The Farmers’ Early Retirement Aid is a Special Pension
The farmers’ early retirement aid is not a benefit of the earnings-related pension scheme although it is determined based on the earnings of the insured person in the earnings-related pension scheme. It is a form of agricultural assistance, a special pension, which is totally financed by public funds. Its purpose is to allow a correctly-timed change of generation before the old-age retirement age.
The farmers’ early retirement aid is based on the provisional Act on Farmers’ Early Retirement Aid. The Act will be in force until the end of 2018.
The Farmers’ early retirement aid is the only special pension in agriculture. It is paid to a farmer who gives up agriculture or forestry or a reindeer herder who gives up reindeer husbandry before the old-age retirement age.
The farmers’ early retirement aid is granted to the owner of the farm or his or her spouse. The surviving spouse of the owner of the farm is entitled to the farmers’ early retirement aid if he or she has a marital right to the farm. The spouse of the person giving up farming may be entitled to the farmers’ early retirement aid alongside his or her spouse for five years at the most before reaching the minimum age, but in that case that payment of the benefit will begin only once he or she has reached the required age.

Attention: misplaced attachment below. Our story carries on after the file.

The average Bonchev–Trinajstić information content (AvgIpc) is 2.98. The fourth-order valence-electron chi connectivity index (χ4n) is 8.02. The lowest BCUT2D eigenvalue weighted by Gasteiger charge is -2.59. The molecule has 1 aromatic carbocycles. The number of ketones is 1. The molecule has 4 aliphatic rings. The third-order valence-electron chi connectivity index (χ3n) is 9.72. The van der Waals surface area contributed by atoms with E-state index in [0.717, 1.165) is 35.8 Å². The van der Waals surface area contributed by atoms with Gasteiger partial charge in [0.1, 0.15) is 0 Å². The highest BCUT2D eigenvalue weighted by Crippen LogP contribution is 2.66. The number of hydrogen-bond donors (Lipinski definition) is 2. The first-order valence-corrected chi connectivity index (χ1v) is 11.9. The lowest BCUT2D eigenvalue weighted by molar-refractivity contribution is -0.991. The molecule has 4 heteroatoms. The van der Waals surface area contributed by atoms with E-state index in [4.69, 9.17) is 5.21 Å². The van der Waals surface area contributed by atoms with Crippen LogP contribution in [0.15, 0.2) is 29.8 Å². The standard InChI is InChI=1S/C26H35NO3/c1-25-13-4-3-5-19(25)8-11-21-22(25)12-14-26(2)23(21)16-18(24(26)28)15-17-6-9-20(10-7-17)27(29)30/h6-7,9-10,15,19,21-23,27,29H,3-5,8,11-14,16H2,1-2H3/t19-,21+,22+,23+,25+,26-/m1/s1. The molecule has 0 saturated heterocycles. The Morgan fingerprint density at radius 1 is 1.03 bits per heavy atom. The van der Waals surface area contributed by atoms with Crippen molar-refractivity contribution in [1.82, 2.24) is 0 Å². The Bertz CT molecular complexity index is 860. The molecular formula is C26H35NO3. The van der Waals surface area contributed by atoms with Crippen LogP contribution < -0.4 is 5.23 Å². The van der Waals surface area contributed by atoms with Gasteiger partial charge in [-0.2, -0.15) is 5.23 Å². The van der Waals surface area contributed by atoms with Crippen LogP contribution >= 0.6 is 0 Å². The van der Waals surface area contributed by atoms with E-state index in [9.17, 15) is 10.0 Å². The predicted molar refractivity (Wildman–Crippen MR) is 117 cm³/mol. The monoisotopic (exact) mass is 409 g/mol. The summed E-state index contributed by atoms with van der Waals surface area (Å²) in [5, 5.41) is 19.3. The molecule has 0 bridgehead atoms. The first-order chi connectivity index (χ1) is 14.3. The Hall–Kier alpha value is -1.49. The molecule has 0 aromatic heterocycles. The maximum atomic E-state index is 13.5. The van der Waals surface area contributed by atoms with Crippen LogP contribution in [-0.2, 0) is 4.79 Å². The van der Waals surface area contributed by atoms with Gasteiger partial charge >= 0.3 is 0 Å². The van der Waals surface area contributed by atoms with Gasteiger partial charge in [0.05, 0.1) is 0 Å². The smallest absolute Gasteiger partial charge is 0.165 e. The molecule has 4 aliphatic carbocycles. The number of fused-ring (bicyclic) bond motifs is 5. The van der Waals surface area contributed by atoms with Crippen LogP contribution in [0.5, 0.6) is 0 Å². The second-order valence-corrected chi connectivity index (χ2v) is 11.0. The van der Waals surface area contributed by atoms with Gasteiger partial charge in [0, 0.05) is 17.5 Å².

The minimum age limit for the farmers’ early retirement aid is 56-60 years, depending on the form of early retirement. The age limit is affected by the time of the farmers early retirement and the age of the person who gives up farming.
The farmers’ early retirement aid is determined like the earnings-related and the national pension
The farmers’ early retirement aid consists of a basic amount and a supplementary component. If the person who gives up farming has children who are under the age of 16, the farmers’ early retirement aid is supplemented by a child increase.
The basic amount of the farmers’ early retirement aid corresponds to the disability pension payable to the farmer on his or her income based on the Farmers’ Pensions Act if he or she were to become disabled at the time of giving up farming.
The supplementary component amounts to the national pension that the farmer would have been granted at the time of giving up farming if he or she had had the right to a national pension awarded in the form of a disability pension. In 2015, the starting farmers’ early retirement aid amounted to an average of EUR 1,100/month.
In 2015, 600 insured farmers retired on this special pension for farmers. By the end of 2016, a total of 13,600 pensioners received a special farmers’ pension. The number of recipients of a special farmers’ pension is declining due to a decline in the number of farmers. The number of recipients of the special farmers’ pension was at its highest in the early 1990s.